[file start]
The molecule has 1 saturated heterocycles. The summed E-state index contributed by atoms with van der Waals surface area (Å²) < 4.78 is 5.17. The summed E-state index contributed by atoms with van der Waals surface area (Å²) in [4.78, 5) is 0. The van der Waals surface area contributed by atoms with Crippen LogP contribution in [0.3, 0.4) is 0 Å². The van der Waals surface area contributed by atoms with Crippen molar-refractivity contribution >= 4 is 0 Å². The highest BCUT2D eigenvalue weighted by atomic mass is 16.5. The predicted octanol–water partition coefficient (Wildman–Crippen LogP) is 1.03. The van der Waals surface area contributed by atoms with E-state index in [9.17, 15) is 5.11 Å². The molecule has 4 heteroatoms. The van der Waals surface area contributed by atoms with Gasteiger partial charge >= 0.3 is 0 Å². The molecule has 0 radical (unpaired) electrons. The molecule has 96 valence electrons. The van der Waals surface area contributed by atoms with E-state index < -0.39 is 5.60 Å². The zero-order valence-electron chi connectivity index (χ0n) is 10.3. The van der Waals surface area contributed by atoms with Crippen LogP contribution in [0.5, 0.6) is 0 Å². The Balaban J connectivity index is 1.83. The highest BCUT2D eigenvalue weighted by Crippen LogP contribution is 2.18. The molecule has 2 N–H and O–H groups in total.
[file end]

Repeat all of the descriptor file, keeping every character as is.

The molecule has 1 saturated heterocycles. The summed E-state index contributed by atoms with van der Waals surface area (Å²) < 4.78 is 5.17. The summed E-state index contributed by atoms with van der Waals surface area (Å²) in [4.78, 5) is 0. The van der Waals surface area contributed by atoms with Crippen LogP contribution in [0.3, 0.4) is 0 Å². The van der Waals surface area contributed by atoms with Crippen molar-refractivity contribution >= 4 is 0 Å². The highest BCUT2D eigenvalue weighted by atomic mass is 16.5. The predicted octanol–water partition coefficient (Wildman–Crippen LogP) is 1.03. The van der Waals surface area contributed by atoms with E-state index in [9.17, 15) is 5.11 Å². The molecule has 4 heteroatoms. The van der Waals surface area contributed by atoms with Gasteiger partial charge >= 0.3 is 0 Å². The molecule has 0 radical (unpaired) electrons. The molecule has 96 valence electrons. The van der Waals surface area contributed by atoms with E-state index < -0.39 is 5.60 Å². The zero-order valence-electron chi connectivity index (χ0n) is 10.3. The van der Waals surface area contributed by atoms with Crippen LogP contribution in [0.5, 0.6) is 0 Å². The Balaban J connectivity index is 1.83. The highest BCUT2D eigenvalue weighted by Crippen LogP contribution is 2.18. The molecule has 2 N–H and O–H groups in total.